South Florida Sun-Sentinel Palm Beach (Sunday) - - Society - Arnold Pearl­stein Send your stargaz­ing ques­tions re­ports and ex­pe­ri­ences to Arnold Pearl­stein at thes­[email protected]

Chart Time: 8:30 p.m. Sun­day

Perseus the Hero is well placed for view­ing dur­ing mid evening. High­light­ing this an­cient con­stel­la­tion is Al­gol, a vari­able star that changes bright­ness over a reg­u­lar ba­sis, nick­named the Wink­ing De­mon.


Dur­ing morn­ing twi­light, the cres­cent moon slips north of blaz­ing bright blue white Venus. Cur­rently, the planet’s huge phase shape can be seen through small tele­scopes.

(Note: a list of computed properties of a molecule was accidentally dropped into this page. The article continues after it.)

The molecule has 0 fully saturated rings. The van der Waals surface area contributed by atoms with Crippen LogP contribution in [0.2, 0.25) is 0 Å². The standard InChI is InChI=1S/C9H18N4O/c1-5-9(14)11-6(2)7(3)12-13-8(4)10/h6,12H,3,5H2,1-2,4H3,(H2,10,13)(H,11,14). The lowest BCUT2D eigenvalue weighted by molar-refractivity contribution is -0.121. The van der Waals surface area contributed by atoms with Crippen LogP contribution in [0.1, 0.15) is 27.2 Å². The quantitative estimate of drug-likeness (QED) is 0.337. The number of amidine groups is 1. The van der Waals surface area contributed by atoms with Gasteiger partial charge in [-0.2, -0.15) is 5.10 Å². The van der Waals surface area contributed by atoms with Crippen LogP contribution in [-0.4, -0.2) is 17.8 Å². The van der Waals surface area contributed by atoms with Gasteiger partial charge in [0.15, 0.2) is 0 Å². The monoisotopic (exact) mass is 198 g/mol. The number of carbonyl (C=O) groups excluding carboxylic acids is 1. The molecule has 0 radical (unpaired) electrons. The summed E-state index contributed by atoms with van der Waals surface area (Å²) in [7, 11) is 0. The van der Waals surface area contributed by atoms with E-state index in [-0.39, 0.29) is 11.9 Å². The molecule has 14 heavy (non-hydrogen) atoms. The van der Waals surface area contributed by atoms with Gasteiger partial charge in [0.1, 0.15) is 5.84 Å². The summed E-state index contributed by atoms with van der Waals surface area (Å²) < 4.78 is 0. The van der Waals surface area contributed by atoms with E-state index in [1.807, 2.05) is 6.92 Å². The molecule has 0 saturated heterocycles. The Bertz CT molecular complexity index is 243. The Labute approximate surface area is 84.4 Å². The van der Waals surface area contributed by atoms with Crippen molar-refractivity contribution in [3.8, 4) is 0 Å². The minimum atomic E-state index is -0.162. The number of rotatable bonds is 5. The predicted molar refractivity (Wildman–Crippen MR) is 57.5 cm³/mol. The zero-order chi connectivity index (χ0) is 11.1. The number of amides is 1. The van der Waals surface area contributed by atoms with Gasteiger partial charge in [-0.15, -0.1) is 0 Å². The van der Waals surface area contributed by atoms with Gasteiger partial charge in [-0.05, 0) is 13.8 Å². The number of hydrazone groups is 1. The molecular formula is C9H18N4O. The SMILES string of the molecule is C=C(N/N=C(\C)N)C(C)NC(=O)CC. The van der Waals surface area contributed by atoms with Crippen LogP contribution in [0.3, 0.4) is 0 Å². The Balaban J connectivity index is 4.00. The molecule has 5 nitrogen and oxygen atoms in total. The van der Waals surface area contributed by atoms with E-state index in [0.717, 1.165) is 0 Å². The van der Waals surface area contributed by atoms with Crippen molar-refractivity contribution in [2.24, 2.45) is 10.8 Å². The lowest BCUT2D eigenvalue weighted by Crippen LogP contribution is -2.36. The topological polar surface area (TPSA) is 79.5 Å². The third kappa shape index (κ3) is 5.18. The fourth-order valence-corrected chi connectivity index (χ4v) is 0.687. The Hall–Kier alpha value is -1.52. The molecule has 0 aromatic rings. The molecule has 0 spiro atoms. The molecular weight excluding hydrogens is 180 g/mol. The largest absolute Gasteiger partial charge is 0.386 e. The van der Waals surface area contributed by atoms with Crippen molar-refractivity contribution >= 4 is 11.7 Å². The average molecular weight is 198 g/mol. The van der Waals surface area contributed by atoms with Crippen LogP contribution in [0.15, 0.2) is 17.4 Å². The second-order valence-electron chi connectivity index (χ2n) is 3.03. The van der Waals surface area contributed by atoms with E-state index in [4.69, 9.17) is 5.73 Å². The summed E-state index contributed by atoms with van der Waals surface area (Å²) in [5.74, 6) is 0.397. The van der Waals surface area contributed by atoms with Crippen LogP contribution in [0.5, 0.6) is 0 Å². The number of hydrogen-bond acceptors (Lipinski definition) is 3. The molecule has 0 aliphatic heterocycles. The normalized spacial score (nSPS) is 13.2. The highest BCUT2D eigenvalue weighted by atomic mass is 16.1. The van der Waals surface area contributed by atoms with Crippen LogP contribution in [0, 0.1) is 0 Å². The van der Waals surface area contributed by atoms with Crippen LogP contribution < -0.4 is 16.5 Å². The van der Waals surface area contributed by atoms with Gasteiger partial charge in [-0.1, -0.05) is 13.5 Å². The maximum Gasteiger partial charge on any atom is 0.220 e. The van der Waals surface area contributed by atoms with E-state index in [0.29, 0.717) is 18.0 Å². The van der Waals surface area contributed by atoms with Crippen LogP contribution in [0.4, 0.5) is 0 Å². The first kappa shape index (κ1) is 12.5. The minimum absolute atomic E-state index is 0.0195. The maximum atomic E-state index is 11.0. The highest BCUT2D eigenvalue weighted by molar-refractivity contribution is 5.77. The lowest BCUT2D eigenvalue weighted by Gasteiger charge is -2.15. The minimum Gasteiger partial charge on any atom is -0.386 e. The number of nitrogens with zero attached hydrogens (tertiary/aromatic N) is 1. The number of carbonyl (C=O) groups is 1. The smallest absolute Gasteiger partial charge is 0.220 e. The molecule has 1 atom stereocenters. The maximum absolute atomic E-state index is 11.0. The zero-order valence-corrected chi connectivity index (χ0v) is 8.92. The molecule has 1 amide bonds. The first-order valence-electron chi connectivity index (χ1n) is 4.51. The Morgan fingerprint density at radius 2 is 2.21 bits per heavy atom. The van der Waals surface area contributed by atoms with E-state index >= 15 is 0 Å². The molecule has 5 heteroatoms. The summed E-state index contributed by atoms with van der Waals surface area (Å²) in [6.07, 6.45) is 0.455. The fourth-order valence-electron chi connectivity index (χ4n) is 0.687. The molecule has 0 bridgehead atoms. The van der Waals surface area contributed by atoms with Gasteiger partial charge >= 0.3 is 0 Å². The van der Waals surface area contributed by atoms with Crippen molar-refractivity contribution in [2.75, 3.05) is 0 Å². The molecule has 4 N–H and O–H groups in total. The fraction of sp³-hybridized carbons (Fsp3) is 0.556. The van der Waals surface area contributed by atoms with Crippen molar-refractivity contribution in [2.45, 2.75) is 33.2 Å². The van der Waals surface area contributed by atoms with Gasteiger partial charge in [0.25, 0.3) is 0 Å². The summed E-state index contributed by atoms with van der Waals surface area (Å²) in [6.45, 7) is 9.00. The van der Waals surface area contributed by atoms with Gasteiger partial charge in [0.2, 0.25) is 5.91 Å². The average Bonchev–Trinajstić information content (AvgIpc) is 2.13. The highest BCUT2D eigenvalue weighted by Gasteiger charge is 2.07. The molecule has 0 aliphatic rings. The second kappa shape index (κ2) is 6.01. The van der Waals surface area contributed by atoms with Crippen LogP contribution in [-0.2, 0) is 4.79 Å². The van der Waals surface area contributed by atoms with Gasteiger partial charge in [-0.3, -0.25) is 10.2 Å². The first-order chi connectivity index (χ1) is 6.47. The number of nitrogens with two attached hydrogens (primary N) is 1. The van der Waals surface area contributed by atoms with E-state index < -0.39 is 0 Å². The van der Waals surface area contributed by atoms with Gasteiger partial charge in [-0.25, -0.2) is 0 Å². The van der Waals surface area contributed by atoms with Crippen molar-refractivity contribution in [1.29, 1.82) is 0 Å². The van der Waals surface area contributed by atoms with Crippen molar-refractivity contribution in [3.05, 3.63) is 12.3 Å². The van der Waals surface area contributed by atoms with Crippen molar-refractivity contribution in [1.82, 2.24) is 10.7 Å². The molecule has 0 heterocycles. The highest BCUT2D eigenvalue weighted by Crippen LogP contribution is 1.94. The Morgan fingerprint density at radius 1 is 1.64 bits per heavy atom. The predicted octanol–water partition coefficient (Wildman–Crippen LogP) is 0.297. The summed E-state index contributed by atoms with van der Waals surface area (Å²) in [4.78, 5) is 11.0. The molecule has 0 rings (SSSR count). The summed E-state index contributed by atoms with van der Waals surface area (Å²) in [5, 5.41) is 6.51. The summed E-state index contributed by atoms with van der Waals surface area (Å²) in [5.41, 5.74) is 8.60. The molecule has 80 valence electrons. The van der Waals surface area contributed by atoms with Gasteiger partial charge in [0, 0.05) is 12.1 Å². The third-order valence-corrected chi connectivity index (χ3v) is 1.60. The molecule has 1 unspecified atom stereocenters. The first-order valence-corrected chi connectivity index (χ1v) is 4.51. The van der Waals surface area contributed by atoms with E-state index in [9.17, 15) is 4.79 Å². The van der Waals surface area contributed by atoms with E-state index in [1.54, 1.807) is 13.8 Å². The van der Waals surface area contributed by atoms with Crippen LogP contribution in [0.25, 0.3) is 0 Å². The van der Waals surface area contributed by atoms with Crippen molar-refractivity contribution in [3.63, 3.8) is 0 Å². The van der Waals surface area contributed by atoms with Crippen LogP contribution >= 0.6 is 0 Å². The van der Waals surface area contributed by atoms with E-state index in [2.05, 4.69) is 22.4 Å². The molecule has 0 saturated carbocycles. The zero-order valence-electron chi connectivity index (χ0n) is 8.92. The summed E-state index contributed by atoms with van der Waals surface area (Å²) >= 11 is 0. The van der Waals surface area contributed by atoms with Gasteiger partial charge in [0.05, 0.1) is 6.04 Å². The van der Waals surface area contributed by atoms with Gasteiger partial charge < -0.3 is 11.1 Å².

Taurus the Bull is well placed for view­ing dur­ing early evening. Taurus is the home of M-45, the fa­mous Pleiades or Seven Sis­ters star clus­ter. This is a group of young stars best seen us­ing binoc­u­lars or low­pow­ered tele­scopes.


Saturn re­mains vis­i­ble, low in the south­west af­ter sun­set. Small tele­scopes will show off the planet’s fa­mous rings.


Sharp-eyed stargaz­ers with binoc­u­lars can look for the slim cres­cent moon to slide north­east of pink red Mer­cury, very low in the south­east, dur­ing morn­ing twi­light.


Red Mars re­mains vis­i­ble in the south af­ter sun­set. This is a great time to search for deep sky ob­jects, and faint con­stel­la­tions that are seen in our fall skies.

Turn chart to the di­rec­tion you are view­ing.View Look­ing South

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